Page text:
Marie Bergmeister

Marie Bergmeister, Munich, Germany, circa 1890-1900

1901 – Marie Bergmeister (nee Echerer)

My great-grandmother Marie is Hillaire’s sister-in-law, but they probably had never met until both were here in the US. Marie traveled from 13-27 June on the SS Kensington via Antwerp, which is 460 miles from her home in Pfaffenhofen an der Ilm, Germany. Marie was 26 when she made the journey with her 3-year-old daughter, Marie. They had not seen their husband and father, Joseph, for just over one year.

1903 – Wacława Zawodna (nee Slesinska)
My great-grandmother Wacława is my only ancestor to travel through the port of Philadelphia instead of Ellis Island. She sailed from Liverpool on the SS Westernland for two weeks in July. Just getting from Dobrosołowo, Poland to Liverpool was an amazing 1,100-mile trip! She was only 18 years old and traveled to meet her husband, Jozef Zawodny. He had been in the US for over a year, but the young couple had only just married weeks before he left Poland. One can imagine how anxious she was to see her new husband after such a long separation. Wacława would never see her parents again – parents who were quite unhappy with her marriage and apparently refused to communicate with her even by mail. She was the oldest daughter, and she would not see her four younger sisters for many years. In fact, when she left Poland, her youngest sister was only 2 years old!

1906 – Rosalia Piontkowska (nee Kizoweter)
Great-grandmother Rosalia gets extra credit in the “gutsy” category for traveling with her 3-year-old son, Jozef, and her 1-year-old daughter, Janina, on the SS Armenia from Hamburg to New York, arriving on 10 November. She wasn’t a young mother either at age 41, and she hadn’t seen her husband Jan for over six months. I have no photos of Rosalia, but her passenger list record describes her as 5’3″ with brown hair and blue eyes. I try to picture her juggling Janina and a suitcase while trying to hold on to her toddler at the same time! If that weren’t brave enough, the journey from Warsaw, Poland to Hamburg, Germany was about 540 miles!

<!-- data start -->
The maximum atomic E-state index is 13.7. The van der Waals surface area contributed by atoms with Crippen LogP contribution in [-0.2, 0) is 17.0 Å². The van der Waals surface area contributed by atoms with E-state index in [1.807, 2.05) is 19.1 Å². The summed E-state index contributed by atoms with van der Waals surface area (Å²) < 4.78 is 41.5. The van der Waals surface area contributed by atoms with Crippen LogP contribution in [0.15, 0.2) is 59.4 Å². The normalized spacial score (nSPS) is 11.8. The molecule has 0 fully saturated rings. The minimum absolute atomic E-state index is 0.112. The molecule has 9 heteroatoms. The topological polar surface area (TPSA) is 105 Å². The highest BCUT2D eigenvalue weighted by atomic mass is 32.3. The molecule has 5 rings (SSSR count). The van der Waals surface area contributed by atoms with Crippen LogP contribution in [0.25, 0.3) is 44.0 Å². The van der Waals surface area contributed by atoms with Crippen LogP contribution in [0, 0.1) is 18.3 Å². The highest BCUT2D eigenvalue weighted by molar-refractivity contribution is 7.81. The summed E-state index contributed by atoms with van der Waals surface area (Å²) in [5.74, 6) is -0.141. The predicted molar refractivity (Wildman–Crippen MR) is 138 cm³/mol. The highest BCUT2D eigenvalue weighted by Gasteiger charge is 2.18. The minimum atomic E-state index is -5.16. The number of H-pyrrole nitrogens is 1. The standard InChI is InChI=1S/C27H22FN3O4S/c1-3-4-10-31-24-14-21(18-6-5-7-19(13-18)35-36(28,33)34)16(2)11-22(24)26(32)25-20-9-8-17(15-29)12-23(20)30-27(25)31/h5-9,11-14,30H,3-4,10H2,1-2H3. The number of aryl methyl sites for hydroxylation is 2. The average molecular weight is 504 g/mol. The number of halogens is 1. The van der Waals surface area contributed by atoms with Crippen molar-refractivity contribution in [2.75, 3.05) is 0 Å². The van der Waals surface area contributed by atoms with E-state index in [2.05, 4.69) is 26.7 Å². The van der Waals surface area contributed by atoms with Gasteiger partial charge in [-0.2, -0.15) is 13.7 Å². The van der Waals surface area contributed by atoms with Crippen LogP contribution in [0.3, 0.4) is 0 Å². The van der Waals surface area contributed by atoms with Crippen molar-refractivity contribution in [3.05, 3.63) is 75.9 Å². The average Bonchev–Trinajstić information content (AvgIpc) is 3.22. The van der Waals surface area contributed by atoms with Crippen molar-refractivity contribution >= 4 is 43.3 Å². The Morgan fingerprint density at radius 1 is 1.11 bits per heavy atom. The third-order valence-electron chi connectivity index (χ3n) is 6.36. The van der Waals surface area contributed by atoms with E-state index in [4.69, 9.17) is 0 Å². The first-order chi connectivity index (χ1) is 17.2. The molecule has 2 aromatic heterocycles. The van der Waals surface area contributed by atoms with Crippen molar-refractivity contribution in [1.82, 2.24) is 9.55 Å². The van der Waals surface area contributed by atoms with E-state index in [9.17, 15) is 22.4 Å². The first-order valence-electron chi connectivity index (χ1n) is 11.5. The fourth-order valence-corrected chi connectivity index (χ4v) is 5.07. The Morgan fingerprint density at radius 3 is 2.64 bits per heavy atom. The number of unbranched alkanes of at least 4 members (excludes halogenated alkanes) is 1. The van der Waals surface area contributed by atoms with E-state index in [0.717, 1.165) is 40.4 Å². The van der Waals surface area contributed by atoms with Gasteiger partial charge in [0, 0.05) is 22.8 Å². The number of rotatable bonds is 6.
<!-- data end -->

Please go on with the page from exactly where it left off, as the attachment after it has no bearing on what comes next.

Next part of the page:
1906 – Antonina Pater (nee Pluta)
The Pater family arrived in the US in stages. My 2nd great-grandmother Antonina, age 42, and two of her daughters, 18-year-old Regina and 2-year-old Victoria, arrived second, which was nearly 18 months after their husband and father Jozef settled here. She would have to wait nearly a year to see another daughter and three young sons, and it would be nearly three years before she would see her mother again. Antonina and her daughters traveled on the SS Blücher from Hamburg, about 520 miles from her home in Żyrardów. I have no photos of her or these daughters, but the passenger list offers descriptions. Antonina was 5’2 3/8″, she had a sallow complexion, brown hair, blue eyes, and a wrinkled forehead (as any mother separated from her children would have!). Regina was 5’3 1/2″, fair, with blond hair, gray eyes, and a round face, and little Victoria had her big sister’s coloring.

Frances Pater and Paul Nieginski

Frances and Paul Nieginski, Philadelphia, PA, circa 1940s

1907 – Franciszka Nieginski (nee Pater)

My great-great-aunt Franciszka (Frances) and her husband Pawel (Paul) were responsible for bringing my great-grandfather and his brothers to the US since their parents were already here. They traveled on the SS Grosser Kurfurst in August. Franciszka was only 20 herself, and she brought 17-year-old Wacław, 14-year-old Ludwik, and 12-year-old Stefan with her since they would not be allowed entry alone. Because Wacław suffered from some sort of illness (short left leg and a deformed chest according to the passenger list), the entire group was detained for two days for further examination, which must have been quite stressful to all.

1909 – Elizabeth Miller
My great-grandmother, known in her native language as Elżbieta Müller, was 18 when she made the long journey from Żyrardów, Poland, to New York on the SS President Grant. Not yet married, she traveled alone and met her brother, Emil. My only photo of her much older, but I’ve heard she was quite attractive in her youth. The list describes her as 4’11″ with a fair complexion, light brown hair, and gray eyes. She would marry a slightly younger man, Ludwik (Louis) Pater, a little more than a year later. Both were from Zyrardow, but he came to the US almost two years before her trip.

1909 – Franciszka Pluta (nee Wojciechowska)
How I wish I had a photo of Franciszka! She is my 3rd great-grandmother, and the oldest ancestor to have made the journey to America at age 69. And she traveled alone! She is the mother of Antonina Pater, and she joins her daughter’s family after a 2-day wait in detention for a medical exam. They determined she was an “LPC” or Likely Public Charge, probably because of her age and/or health. The list describes her as 4’10″, limping, with dark hair, blue eyes, and a dark complexion. What an amazing journey for a woman her age! She lived with her daughter’s family until her death in April 1914.

Slesinski Sisters

Clockwise from top left: Jozefa/Josephine, Wacława/Laura, Marianna/Mary, Zofia/Sophie, and Janina/Jane, McKeesport, PA, circa late 1920s

1920 – The Slesinski Sisters